The Guardian View on the Slaughter in Myanmar: A Crime against Humanity
ASIA & THE PACIFIC, 11 September 2017
The Guardian | Editorial – TRANSCEND Media Service
The brutal, bloody, and ultimately pointless mistreatment of a Muslim minority shames [Nobel Peace Laureate] Aung San Suu Kyi who appeared for decades as the epitome of principled and unflinching defence of human rights, now the unfeeling figurehead of a vicious regime.
4 Sep 2017 – The Rohingya are a Muslim people living in the north-west of predominantly Buddhist Myanmar, which borders mainly Muslim Bangladesh. In Myanmar they are seen as Muslims, and in Bangladesh as foreigners. Neither country claims or even wants them. Neither will allow them citizenship, though these families have lived in Burma for centuries at least. Now the military in Myanmar will not even tolerate their existence, and in recent weeks the almost genocidal pressure on their villages has greatly increased, sending tens of thousands trying to flee across a guarded border into an uncertain future. The army appears to be trying to starve out the population from areas where the armed resistance is most active, sending an unprecedented flood of refugees across the border. It has blocked UN agencies from delivering food, water or medicine to the affected areas, leaving an estimated 250,000 people without regular access to food.
There is very little for the refugees if they do get out alive. The Bangladeshi authorities are extremely reluctant to recognise that they are fleeing from persecution, even if local people have responded with great generosity.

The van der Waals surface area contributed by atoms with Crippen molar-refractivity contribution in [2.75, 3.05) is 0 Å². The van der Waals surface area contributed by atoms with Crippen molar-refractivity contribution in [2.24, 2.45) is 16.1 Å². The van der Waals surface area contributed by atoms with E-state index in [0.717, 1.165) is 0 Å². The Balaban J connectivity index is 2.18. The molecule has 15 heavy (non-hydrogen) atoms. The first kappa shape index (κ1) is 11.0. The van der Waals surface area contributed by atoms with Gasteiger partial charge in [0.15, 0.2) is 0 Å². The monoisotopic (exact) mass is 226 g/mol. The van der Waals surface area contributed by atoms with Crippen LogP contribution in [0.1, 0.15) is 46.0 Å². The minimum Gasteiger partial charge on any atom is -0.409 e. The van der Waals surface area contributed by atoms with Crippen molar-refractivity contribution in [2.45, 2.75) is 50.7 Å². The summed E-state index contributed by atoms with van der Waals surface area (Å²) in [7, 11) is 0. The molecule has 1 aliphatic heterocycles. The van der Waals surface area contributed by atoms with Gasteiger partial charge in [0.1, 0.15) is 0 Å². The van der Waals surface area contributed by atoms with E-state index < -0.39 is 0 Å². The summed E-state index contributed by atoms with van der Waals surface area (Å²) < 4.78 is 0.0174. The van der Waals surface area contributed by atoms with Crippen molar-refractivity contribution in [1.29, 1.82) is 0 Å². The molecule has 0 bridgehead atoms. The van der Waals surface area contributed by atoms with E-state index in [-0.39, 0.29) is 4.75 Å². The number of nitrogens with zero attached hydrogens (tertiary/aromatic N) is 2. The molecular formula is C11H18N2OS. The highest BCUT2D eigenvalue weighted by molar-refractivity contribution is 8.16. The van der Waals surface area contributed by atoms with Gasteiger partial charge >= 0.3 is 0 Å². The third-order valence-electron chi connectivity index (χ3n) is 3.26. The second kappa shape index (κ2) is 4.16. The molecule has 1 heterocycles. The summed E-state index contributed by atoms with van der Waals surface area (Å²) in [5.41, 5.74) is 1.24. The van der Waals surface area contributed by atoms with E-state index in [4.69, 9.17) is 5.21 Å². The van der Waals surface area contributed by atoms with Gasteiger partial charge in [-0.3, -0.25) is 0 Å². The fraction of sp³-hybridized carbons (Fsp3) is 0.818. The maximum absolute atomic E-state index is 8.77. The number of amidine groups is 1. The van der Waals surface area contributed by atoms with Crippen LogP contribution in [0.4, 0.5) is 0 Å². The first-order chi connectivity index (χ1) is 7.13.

For years Myanmar government forces have descended on villages to slaughter or drive out their inhabitants. Amnesty International has accused the regime of crimes against humanity. One of Myanmar’s most influential Buddhist preachers, Ashin Wirathu, preaches compassion towards mosquitoes but death for Muslims. Although he has served time in prison for earlier sermons, he is now more popular than ever, and widely believed to have the support of the army, which ruled the country openly for years and is still a powerful force behind the scenes.
The persecution has, predictably, led to an armed resistance, which, just as predictably, has provoked greater repression and cruelty. The Buddha had something to say about such chains of violence and revenge but it appears that the Myanmar’s Buddhists would rather use chains as weapons, the way Hells Angels did, than be freed from them. This story would be tragic and an outrage to the conscience of the world if it ended there. But there is every chance it will not. There is no repression savage enough to empty the whole of Rakhine state of its inhabitants and finally crush the resistance. Neither can the armed resistance movement hope for any final victory. But it can hope to enlarge the scope of the conflict, and present it as a religious one in which Muslims are being persecuted for their faith. That is at least half true, but it is a destructive as well as a powerful narrative. It adds Myanmar to the long list of countries where Islam appears to be the religion of the persecuted and the outcast, and to frame the justification for their own violent and intolerant revenge. There are already insurgencies of that sort – all of them building on existing ethnic divides and antagonisms – in many parts of south-east Asia, from Thailand to the Philippines.
There is a horrible irony in the involvement here of Aung San Suu Kyi, who appeared to be bringing to Myanmar the message of universal human rights – which would transcend or at least set limits to the brutalities of the old world. The Nobel Prize winner, who appeared for decades as the epitome of principled and unflinching defence of human rights, now appears as the unfeeling figurehead of a vicious regime.
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